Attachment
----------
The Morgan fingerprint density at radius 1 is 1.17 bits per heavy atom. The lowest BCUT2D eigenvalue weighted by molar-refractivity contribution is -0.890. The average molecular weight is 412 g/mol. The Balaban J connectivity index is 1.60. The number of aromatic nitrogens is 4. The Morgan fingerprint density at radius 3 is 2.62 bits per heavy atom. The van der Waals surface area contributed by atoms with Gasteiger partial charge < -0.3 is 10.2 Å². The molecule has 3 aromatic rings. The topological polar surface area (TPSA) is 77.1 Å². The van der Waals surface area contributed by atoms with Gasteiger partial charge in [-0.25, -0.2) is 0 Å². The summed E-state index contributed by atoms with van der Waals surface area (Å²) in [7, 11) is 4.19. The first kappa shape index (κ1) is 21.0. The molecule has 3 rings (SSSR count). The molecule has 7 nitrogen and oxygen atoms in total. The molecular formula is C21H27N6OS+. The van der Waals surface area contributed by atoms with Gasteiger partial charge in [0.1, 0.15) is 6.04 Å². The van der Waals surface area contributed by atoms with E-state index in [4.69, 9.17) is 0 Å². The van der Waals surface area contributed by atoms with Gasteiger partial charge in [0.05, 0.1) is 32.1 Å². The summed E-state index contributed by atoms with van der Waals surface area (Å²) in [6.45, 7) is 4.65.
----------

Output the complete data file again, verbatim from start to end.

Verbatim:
The Morgan fingerprint density at radius 1 is 1.17 bits per heavy atom. The lowest BCUT2D eigenvalue weighted by molar-refractivity contribution is -0.890. The average molecular weight is 412 g/mol. The Balaban J connectivity index is 1.60. The number of aromatic nitrogens is 4. The Morgan fingerprint density at radius 3 is 2.62 bits per heavy atom. The van der Waals surface area contributed by atoms with Gasteiger partial charge < -0.3 is 10.2 Å². The molecule has 3 aromatic rings. The topological polar surface area (TPSA) is 77.1 Å². The van der Waals surface area contributed by atoms with Gasteiger partial charge in [-0.25, -0.2) is 0 Å². The summed E-state index contributed by atoms with van der Waals surface area (Å²) in [7, 11) is 4.19. The first kappa shape index (κ1) is 21.0. The molecule has 3 rings (SSSR count). The molecule has 7 nitrogen and oxygen atoms in total. The molecular formula is C21H27N6OS+. The van der Waals surface area contributed by atoms with Gasteiger partial charge in [0.1, 0.15) is 6.04 Å². The van der Waals surface area contributed by atoms with E-state index in [4.69, 9.17) is 0 Å². The van der Waals surface area contributed by atoms with Gasteiger partial charge in [0.05, 0.1) is 32.1 Å². The summed E-state index contributed by atoms with van der Waals surface area (Å²) in [6.45, 7) is 4.65.